Is it not, then, the duty of the Church to preach national repentance’? I think it is. But the office — like many others can be profitably discharged only by those who discharge it with reluctance. We know that a man may have to ‘hate’ his mother for the Lord’s sake.1 The sight of a Christian rebuking his mother, though tragic, may be edifying; but only if we are quite sure that he has been a good son and that, in his rebuke, spiritual zeal is triumphing, not without agony over strong natural affection. The moment there is reason to suspect that he enjoys rebuking her that he believes himself to be rising above the natural level while he is still, in reality, grovelling below it in the unnatural—the spectacle becomes merely disgusting. The hard sayings of our Lord are wholesome to those only who find them hard. There is a terrible chapter in M. Mauriac’s Vie de Jésus. When the Lord spoke of brother and child against parent, the other disciples were horrified. Not so Judas. He took to it as a duck takes to water: ‘Pourquoi cetter stupeur?, se demande Judas.… II aime dans le Christ cette vue simple, ce regard de Dieu sur l’horreur humaine.’2 For there are two states of mind which face the Dominical paradoxes without flinching. God guard us from one of them.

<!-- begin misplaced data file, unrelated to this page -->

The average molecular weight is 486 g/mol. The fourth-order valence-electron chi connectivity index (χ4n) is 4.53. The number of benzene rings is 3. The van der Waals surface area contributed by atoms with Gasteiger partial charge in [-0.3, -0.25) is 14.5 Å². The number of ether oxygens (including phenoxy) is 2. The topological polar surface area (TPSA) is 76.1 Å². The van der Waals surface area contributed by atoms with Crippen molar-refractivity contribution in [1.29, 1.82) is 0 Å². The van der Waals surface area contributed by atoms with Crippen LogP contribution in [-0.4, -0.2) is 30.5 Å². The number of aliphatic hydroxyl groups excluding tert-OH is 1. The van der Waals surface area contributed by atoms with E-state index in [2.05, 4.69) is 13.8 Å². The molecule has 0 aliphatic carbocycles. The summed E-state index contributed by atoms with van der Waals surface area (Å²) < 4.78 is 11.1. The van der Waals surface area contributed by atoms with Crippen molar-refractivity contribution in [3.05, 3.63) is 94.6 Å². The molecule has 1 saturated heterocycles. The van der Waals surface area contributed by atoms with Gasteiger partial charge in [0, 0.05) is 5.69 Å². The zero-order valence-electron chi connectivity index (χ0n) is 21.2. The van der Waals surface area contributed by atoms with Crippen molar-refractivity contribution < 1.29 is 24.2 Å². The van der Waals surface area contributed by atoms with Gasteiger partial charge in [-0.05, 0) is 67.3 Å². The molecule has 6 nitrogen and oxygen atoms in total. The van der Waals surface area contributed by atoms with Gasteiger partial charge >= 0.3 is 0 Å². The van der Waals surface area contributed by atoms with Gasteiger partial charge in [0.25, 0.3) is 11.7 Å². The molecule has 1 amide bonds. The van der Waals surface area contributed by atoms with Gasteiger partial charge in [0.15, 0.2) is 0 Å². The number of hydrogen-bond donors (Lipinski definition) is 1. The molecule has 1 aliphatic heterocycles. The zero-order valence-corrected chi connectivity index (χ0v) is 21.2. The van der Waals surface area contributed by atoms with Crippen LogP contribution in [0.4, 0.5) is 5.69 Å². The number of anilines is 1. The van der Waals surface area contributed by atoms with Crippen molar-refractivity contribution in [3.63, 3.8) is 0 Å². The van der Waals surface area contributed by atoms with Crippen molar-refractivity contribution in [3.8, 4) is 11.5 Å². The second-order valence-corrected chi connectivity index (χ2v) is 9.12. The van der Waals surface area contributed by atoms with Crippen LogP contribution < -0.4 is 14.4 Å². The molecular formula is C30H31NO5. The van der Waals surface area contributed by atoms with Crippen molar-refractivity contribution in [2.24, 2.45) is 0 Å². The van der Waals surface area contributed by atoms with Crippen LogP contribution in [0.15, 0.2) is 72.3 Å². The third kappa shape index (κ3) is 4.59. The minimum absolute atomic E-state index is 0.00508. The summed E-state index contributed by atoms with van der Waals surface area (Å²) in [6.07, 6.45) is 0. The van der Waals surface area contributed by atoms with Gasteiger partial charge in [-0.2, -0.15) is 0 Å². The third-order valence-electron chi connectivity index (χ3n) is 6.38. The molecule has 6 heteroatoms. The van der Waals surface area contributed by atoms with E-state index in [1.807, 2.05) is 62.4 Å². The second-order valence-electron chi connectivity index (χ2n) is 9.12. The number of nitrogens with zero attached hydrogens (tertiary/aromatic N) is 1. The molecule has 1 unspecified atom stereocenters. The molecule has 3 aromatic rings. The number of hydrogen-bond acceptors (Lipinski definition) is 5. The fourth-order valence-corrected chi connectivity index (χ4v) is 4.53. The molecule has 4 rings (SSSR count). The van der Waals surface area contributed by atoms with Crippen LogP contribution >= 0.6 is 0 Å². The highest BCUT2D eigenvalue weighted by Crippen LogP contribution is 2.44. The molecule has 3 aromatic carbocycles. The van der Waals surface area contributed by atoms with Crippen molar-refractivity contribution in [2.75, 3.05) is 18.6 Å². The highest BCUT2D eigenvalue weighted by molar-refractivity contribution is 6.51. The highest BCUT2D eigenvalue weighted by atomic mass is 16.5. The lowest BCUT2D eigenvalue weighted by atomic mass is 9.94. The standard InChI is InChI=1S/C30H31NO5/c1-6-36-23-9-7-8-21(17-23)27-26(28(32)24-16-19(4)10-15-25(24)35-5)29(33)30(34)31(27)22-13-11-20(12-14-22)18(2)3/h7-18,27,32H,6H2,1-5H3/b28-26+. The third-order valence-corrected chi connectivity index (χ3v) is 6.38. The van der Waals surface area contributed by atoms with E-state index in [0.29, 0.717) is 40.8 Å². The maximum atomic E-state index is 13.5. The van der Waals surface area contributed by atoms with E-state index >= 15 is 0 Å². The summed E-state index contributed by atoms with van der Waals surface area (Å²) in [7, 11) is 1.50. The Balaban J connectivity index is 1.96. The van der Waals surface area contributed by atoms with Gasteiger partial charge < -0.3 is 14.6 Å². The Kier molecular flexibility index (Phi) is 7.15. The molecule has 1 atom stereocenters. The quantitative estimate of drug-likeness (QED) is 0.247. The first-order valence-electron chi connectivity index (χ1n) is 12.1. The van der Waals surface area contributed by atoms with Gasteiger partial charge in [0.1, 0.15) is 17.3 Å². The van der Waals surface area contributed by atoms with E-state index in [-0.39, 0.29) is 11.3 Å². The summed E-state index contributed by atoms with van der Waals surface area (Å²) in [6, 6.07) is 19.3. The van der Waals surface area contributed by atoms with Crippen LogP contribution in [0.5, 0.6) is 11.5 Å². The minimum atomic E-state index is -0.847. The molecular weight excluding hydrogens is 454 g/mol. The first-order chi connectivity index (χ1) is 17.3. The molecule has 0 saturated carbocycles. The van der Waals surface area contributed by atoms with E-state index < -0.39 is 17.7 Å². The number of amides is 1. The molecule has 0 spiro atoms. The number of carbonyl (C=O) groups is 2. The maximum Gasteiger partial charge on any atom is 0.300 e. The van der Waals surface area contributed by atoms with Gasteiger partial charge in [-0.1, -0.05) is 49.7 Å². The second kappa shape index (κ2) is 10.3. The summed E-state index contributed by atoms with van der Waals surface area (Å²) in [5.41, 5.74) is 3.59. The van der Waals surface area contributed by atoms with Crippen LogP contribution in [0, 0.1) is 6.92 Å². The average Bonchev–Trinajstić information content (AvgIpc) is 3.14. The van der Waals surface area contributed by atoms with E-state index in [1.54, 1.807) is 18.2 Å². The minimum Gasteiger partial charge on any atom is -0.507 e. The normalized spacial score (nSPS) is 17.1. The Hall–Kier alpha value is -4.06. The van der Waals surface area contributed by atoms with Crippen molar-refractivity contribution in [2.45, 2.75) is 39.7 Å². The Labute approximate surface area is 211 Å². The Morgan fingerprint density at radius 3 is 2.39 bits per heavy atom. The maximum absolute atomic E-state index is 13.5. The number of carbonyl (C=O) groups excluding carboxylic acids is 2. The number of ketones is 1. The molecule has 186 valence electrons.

1 Luke 14:26: ‘If any man come to me, and hate not his father, and mother, and wife, and children, and brethren, and sisters, yea, and his own life also, he cannot be my disciple.’
2Francois Mauriac, Vie de Jésus (Paris: 1936), ch. 9, ‘”Why this stupefaction?” asked Judas…. He loved in Christ his simple view of things, his divine glance at human depravity.’
C.S. “Jack” Lewis, “Dangers of National Repentance,” The Guardian, 15 March 1940!
Cited from God in the Dock (Eerdmans: 1970) 191-192.